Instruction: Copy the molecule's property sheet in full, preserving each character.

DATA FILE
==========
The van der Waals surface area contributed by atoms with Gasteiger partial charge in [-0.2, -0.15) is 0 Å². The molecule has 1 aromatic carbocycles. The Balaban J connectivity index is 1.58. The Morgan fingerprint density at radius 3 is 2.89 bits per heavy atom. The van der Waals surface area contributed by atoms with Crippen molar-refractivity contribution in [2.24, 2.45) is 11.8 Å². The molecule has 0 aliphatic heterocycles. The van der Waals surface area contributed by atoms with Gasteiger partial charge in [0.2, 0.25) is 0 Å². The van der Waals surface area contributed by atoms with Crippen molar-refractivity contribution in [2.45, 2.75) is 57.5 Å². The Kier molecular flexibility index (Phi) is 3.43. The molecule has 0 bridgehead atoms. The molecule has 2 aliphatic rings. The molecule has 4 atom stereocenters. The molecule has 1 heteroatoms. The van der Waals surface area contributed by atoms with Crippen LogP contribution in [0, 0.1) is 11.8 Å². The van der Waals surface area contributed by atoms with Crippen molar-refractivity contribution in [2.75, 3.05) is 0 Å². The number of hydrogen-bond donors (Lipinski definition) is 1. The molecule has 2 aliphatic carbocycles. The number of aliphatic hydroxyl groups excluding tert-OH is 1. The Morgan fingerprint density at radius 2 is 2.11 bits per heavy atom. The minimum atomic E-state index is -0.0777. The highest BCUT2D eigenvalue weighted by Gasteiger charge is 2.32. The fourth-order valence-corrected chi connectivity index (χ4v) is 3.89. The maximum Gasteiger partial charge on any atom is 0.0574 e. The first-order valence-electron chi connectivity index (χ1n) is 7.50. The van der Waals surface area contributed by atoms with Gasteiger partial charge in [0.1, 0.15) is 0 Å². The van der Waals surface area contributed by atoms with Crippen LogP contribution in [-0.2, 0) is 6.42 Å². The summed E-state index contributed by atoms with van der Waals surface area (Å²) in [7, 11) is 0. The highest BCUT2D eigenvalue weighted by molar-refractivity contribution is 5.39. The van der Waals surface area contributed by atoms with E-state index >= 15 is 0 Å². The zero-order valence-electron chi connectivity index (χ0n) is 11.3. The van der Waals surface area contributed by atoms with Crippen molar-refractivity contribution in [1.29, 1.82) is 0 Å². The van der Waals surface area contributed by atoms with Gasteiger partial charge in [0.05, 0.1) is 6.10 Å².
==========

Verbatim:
The van der Waals surface area contributed by atoms with Gasteiger partial charge in [-0.2, -0.15) is 0 Å². The molecule has 1 aromatic carbocycles. The Balaban J connectivity index is 1.58. The Morgan fingerprint density at radius 3 is 2.89 bits per heavy atom. The van der Waals surface area contributed by atoms with Crippen molar-refractivity contribution in [2.24, 2.45) is 11.8 Å². The molecule has 0 aliphatic heterocycles. The van der Waals surface area contributed by atoms with Gasteiger partial charge in [0.2, 0.25) is 0 Å². The van der Waals surface area contributed by atoms with Crippen molar-refractivity contribution in [2.45, 2.75) is 57.5 Å². The Kier molecular flexibility index (Phi) is 3.43. The molecule has 0 bridgehead atoms. The molecule has 2 aliphatic rings. The molecule has 4 atom stereocenters. The molecule has 1 heteroatoms. The van der Waals surface area contributed by atoms with Crippen LogP contribution in [0, 0.1) is 11.8 Å². The van der Waals surface area contributed by atoms with Crippen molar-refractivity contribution in [2.75, 3.05) is 0 Å². The number of hydrogen-bond donors (Lipinski definition) is 1. The molecule has 2 aliphatic carbocycles. The number of aliphatic hydroxyl groups excluding tert-OH is 1. The Morgan fingerprint density at radius 2 is 2.11 bits per heavy atom. The minimum atomic E-state index is -0.0777. The highest BCUT2D eigenvalue weighted by Gasteiger charge is 2.32. The fourth-order valence-corrected chi connectivity index (χ4v) is 3.89. The maximum Gasteiger partial charge on any atom is 0.0574 e. The first-order valence-electron chi connectivity index (χ1n) is 7.50. The van der Waals surface area contributed by atoms with Gasteiger partial charge in [0.1, 0.15) is 0 Å². The van der Waals surface area contributed by atoms with Crippen LogP contribution in [-0.2, 0) is 6.42 Å². The summed E-state index contributed by atoms with van der Waals surface area (Å²) in [7, 11) is 0. The highest BCUT2D eigenvalue weighted by molar-refractivity contribution is 5.39. The van der Waals surface area contributed by atoms with E-state index >= 15 is 0 Å². The zero-order valence-electron chi connectivity index (χ0n) is 11.3. The van der Waals surface area contributed by atoms with Crippen molar-refractivity contribution in [1.29, 1.82) is 0 Å². The van der Waals surface area contributed by atoms with Gasteiger partial charge in [0.05, 0.1) is 6.10 Å².